Gary Johnson Grassroots Blog

Sunday, June 19, 2011

Abortion Litmus Test Seeks to Divide GOP Primary

How should a president go about choosing the most qualified people to serve in critical Cabinet or Executive Branch positions?

One would hope the President would pick the most qualified position for the job. Unfortunately, several GOP candidates have pledged a different litmus test to weed out their initial choices: they must be pro-life (or what some might call “anti-choice”). (2012 GOP Candidates Sign Susan B. Anthony List Pro-Life Pledge)

The head of the Department of Justice is one of the appointments mentioned in the pledge. The head of the DOJ is the Attorney General of the United States. According to the DOJ's own website, it’s mission is as follows:
To enforce the law and defend the interests of the United States according to the law; to ensure public safety against threats foreign and domestic; to provide federal leadership in preventing and controlling crime; to seek just punishment for those guilty of unlawful behavior; and to ensure fair and impartial administration of justice for all Americans." - DOJ Mission Statement
Abortion is currently legal in the United States, and the U.S. Constitution does not give the Attorney General any power whatsoever to change laws. So why the litmus test? Yes, it’s true that abortion is hardly a celebrated procedure, but polls show that most Americans prefer for it to remain legal rather than banning it and forcing the abortion industry underground. (Poll: Americans Ambivalent on Abortion) Regardless, the days of applying such single-issue litmus-tests ought to be behind us by now. I mean, isn’t the country already divided enough over politics?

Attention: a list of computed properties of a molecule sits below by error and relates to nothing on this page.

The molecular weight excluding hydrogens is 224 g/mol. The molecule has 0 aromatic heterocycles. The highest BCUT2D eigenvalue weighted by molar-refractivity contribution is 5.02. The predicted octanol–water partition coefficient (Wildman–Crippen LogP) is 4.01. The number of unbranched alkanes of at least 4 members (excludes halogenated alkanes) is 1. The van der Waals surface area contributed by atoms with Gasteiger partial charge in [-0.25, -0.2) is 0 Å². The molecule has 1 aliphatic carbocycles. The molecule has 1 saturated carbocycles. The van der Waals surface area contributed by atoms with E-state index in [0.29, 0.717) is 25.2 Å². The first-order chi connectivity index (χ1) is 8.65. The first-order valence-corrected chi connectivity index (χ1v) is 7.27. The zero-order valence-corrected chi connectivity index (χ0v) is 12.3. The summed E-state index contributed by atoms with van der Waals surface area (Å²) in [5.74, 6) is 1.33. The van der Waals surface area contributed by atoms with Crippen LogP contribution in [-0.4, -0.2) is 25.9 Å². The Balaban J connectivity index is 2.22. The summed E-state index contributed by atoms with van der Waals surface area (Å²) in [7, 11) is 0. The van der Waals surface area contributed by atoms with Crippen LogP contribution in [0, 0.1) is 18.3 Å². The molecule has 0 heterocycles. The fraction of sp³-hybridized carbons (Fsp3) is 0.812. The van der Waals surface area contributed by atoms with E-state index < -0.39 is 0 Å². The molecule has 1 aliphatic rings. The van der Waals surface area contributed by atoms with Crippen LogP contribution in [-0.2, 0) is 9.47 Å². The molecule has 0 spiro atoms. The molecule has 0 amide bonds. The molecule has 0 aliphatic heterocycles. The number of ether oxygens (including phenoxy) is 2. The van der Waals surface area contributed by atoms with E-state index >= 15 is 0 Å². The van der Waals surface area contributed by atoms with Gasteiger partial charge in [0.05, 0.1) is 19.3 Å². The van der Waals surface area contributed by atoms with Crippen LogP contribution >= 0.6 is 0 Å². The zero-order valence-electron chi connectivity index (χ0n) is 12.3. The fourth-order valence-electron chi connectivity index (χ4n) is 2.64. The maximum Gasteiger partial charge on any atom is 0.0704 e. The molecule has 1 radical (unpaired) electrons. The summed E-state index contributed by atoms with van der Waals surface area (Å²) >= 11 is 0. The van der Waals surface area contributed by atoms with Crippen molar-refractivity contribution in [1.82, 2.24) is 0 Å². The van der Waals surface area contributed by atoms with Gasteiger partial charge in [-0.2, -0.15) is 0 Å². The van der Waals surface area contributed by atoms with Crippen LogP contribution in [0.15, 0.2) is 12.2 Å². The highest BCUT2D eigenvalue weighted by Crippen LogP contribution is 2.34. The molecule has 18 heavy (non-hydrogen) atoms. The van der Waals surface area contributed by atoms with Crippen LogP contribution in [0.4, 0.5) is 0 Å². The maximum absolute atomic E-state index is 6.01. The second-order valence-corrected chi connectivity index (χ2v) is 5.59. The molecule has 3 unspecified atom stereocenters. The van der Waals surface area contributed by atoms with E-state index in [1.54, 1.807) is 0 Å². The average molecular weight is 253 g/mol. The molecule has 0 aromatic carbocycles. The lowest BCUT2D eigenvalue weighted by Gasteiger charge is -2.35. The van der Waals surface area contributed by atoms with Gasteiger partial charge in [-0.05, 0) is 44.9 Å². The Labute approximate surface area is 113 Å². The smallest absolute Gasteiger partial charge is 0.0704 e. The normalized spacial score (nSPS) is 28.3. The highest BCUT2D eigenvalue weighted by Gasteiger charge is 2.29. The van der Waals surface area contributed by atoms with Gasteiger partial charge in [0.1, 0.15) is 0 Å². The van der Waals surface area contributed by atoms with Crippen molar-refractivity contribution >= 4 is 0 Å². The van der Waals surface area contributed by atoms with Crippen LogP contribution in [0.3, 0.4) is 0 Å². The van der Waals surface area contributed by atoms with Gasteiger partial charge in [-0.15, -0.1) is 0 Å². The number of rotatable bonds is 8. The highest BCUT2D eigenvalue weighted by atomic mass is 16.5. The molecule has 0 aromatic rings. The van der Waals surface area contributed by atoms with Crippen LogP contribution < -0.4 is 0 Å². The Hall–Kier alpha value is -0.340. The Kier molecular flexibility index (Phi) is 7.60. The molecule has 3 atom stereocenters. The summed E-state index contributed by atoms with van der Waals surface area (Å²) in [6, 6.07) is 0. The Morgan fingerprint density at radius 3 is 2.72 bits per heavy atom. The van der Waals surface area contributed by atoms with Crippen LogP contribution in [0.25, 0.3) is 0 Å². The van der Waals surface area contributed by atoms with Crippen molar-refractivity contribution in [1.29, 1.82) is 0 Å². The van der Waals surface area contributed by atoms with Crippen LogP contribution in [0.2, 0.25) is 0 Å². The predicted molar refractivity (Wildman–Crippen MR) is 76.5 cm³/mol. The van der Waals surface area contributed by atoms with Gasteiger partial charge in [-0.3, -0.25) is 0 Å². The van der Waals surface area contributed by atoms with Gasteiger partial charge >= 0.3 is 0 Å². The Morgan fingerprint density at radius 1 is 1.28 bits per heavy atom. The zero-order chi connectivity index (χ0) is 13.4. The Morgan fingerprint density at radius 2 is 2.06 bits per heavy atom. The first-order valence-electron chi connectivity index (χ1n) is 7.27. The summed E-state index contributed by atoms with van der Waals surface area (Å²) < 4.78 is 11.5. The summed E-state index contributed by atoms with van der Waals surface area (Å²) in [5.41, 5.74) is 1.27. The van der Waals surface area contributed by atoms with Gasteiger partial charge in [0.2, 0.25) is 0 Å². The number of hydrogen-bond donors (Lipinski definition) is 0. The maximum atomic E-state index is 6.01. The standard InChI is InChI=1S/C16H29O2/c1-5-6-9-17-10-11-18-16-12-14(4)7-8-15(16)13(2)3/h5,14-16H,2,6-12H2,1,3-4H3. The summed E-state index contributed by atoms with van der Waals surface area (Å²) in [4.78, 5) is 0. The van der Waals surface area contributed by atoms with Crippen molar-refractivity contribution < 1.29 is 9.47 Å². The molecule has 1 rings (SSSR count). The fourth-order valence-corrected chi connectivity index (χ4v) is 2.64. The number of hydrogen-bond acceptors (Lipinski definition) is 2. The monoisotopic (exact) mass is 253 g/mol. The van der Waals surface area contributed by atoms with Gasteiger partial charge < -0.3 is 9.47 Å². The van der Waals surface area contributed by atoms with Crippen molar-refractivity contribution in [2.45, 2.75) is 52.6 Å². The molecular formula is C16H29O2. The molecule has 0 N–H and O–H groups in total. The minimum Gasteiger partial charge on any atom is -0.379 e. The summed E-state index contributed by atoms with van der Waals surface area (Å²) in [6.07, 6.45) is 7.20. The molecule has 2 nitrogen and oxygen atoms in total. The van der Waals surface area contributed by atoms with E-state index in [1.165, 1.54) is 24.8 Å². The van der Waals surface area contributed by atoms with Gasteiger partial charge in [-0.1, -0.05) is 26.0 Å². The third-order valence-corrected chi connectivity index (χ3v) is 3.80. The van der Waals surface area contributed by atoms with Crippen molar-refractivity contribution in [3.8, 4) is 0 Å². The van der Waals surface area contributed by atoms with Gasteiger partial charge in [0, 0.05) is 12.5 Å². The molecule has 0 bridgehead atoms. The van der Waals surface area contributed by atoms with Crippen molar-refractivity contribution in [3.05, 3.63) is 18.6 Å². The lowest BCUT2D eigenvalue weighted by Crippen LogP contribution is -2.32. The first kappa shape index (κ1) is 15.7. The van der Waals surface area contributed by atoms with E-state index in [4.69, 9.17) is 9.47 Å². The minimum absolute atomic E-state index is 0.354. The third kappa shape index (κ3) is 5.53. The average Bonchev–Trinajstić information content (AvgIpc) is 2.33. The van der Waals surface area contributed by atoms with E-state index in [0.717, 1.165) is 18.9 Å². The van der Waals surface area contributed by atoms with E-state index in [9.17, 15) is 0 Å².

Signers of the Susan B. Anthony List Pro-Life Pledge include Michele Bachmann, Newt Gingrich, Ron Paul, Tim Pawlenty and Rick Santorum. This pledge may help these candidates succeed in increasing their appeal to social conservatives, but taking a pledge such as this will seriously hurt their chances if they move on to the general election at a time when voters want to focus on the economy and not social issues.

Candidates who did not sign the litmus test pledge were Mitt Romney, Herman Cain, and Gary Johnson. Of these, only Johnson supports a woman’s right to choose. Fortunately for Johnson, more Republicans are pro-choice than the media seems to realize. Johnson’s moderate position on abortion -- opposing taxpayer funding, supporting parental notification, and having signed a ban on late-term abortions as Governor of New Mexico -- may make him an attractive choice not only to pro-choice Republicans and independents, but to pro-life voters who have decided that this should no longer be considered a litmus test issue.

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